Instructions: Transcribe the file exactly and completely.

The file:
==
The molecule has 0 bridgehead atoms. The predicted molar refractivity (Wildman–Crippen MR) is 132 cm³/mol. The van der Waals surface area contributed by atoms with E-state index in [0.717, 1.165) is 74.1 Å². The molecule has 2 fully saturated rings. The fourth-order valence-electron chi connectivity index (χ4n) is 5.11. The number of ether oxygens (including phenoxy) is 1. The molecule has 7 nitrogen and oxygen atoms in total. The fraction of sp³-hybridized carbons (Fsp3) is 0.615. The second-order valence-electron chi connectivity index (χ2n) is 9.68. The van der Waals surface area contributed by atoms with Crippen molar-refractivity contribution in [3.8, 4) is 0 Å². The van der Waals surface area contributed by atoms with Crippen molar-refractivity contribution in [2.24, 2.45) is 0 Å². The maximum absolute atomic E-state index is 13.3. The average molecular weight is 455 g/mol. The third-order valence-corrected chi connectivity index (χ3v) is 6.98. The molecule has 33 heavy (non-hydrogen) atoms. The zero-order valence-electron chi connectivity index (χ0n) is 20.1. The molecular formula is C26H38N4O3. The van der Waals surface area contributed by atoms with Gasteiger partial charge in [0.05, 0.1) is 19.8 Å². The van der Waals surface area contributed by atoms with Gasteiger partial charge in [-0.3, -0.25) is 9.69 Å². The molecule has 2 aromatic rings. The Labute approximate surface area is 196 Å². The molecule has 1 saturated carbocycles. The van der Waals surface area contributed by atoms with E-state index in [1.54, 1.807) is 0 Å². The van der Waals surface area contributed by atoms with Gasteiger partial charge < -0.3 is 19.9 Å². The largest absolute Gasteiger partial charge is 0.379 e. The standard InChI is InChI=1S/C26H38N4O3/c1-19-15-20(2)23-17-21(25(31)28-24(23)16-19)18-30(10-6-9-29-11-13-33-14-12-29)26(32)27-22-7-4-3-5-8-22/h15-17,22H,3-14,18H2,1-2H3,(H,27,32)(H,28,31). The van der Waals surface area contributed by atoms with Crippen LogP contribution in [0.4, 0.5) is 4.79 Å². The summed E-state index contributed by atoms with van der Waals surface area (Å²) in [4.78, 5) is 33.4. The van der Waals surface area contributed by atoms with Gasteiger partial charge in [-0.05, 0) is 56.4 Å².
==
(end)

The molecule has 0 bridgehead atoms. The predicted molar refractivity (Wildman–Crippen MR) is 132 cm³/mol. The van der Waals surface area contributed by atoms with E-state index in [0.717, 1.165) is 74.1 Å². The molecule has 2 fully saturated rings. The fourth-order valence-electron chi connectivity index (χ4n) is 5.11. The number of ether oxygens (including phenoxy) is 1. The molecule has 7 nitrogen and oxygen atoms in total. The fraction of sp³-hybridized carbons (Fsp3) is 0.615. The second-order valence-electron chi connectivity index (χ2n) is 9.68. The van der Waals surface area contributed by atoms with Crippen molar-refractivity contribution in [3.8, 4) is 0 Å². The van der Waals surface area contributed by atoms with Crippen molar-refractivity contribution in [2.24, 2.45) is 0 Å². The maximum absolute atomic E-state index is 13.3. The average molecular weight is 455 g/mol. The third-order valence-corrected chi connectivity index (χ3v) is 6.98. The molecule has 33 heavy (non-hydrogen) atoms. The zero-order valence-electron chi connectivity index (χ0n) is 20.1. The molecular formula is C26H38N4O3. The van der Waals surface area contributed by atoms with Gasteiger partial charge in [0.05, 0.1) is 19.8 Å². The van der Waals surface area contributed by atoms with Gasteiger partial charge in [-0.3, -0.25) is 9.69 Å². The molecule has 2 aromatic rings. The Labute approximate surface area is 196 Å². The molecule has 1 saturated carbocycles. The van der Waals surface area contributed by atoms with E-state index in [1.54, 1.807) is 0 Å². The van der Waals surface area contributed by atoms with Gasteiger partial charge < -0.3 is 19.9 Å². The largest absolute Gasteiger partial charge is 0.379 e. The standard InChI is InChI=1S/C26H38N4O3/c1-19-15-20(2)23-17-21(25(31)28-24(23)16-19)18-30(10-6-9-29-11-13-33-14-12-29)26(32)27-22-7-4-3-5-8-22/h15-17,22H,3-14,18H2,1-2H3,(H,27,32)(H,28,31). The van der Waals surface area contributed by atoms with Crippen LogP contribution in [0.4, 0.5) is 4.79 Å². The summed E-state index contributed by atoms with van der Waals surface area (Å²) in [4.78, 5) is 33.4. The van der Waals surface area contributed by atoms with Gasteiger partial charge in [-0.05, 0) is 56.4 Å².